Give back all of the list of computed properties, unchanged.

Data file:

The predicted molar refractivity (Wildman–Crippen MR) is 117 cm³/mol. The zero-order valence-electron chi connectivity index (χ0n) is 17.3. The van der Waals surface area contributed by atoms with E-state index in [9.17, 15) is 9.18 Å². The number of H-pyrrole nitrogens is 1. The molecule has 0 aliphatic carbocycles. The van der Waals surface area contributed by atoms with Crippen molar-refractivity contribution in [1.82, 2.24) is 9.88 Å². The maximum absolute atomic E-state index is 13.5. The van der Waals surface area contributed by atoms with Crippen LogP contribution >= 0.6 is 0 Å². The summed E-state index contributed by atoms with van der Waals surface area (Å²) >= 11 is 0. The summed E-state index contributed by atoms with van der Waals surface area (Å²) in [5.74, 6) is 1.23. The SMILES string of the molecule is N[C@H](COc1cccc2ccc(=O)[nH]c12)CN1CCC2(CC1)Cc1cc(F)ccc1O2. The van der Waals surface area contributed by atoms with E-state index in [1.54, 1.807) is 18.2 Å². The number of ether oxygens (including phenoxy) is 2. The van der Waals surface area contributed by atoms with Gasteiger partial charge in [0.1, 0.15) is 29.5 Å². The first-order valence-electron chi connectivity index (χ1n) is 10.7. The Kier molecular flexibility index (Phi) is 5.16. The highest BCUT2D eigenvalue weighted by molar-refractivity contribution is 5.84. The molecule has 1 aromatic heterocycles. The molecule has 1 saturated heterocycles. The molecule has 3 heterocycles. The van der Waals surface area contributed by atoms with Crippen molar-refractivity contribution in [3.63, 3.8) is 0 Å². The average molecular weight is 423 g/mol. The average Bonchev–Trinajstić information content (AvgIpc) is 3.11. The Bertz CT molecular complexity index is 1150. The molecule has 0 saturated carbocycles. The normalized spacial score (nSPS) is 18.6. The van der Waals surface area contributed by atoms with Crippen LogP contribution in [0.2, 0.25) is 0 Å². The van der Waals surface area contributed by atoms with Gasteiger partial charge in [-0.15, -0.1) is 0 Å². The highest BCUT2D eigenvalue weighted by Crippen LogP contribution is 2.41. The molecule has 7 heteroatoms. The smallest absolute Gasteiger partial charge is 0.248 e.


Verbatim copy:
The predicted molar refractivity (Wildman–Crippen MR) is 117 cm³/mol. The zero-order valence-electron chi connectivity index (χ0n) is 17.3. The van der Waals surface area contributed by atoms with E-state index in [9.17, 15) is 9.18 Å². The number of H-pyrrole nitrogens is 1. The molecule has 0 aliphatic carbocycles. The van der Waals surface area contributed by atoms with Crippen molar-refractivity contribution in [1.82, 2.24) is 9.88 Å². The maximum absolute atomic E-state index is 13.5. The van der Waals surface area contributed by atoms with Crippen LogP contribution >= 0.6 is 0 Å². The summed E-state index contributed by atoms with van der Waals surface area (Å²) >= 11 is 0. The summed E-state index contributed by atoms with van der Waals surface area (Å²) in [5.74, 6) is 1.23. The SMILES string of the molecule is N[C@H](COc1cccc2ccc(=O)[nH]c12)CN1CCC2(CC1)Cc1cc(F)ccc1O2. The van der Waals surface area contributed by atoms with E-state index in [1.54, 1.807) is 18.2 Å². The number of ether oxygens (including phenoxy) is 2. The van der Waals surface area contributed by atoms with Gasteiger partial charge in [0.1, 0.15) is 29.5 Å². The first-order valence-electron chi connectivity index (χ1n) is 10.7. The Kier molecular flexibility index (Phi) is 5.16. The highest BCUT2D eigenvalue weighted by molar-refractivity contribution is 5.84. The molecule has 1 aromatic heterocycles. The molecule has 1 saturated heterocycles. The molecule has 3 heterocycles. The van der Waals surface area contributed by atoms with Crippen molar-refractivity contribution in [3.63, 3.8) is 0 Å². The average molecular weight is 423 g/mol. The average Bonchev–Trinajstić information content (AvgIpc) is 3.11. The Bertz CT molecular complexity index is 1150. The molecule has 0 saturated carbocycles. The normalized spacial score (nSPS) is 18.6. The van der Waals surface area contributed by atoms with Crippen LogP contribution in [0.2, 0.25) is 0 Å². The van der Waals surface area contributed by atoms with Gasteiger partial charge in [-0.15, -0.1) is 0 Å². The highest BCUT2D eigenvalue weighted by Crippen LogP contribution is 2.41. The molecule has 7 heteroatoms. The smallest absolute Gasteiger partial charge is 0.248 e.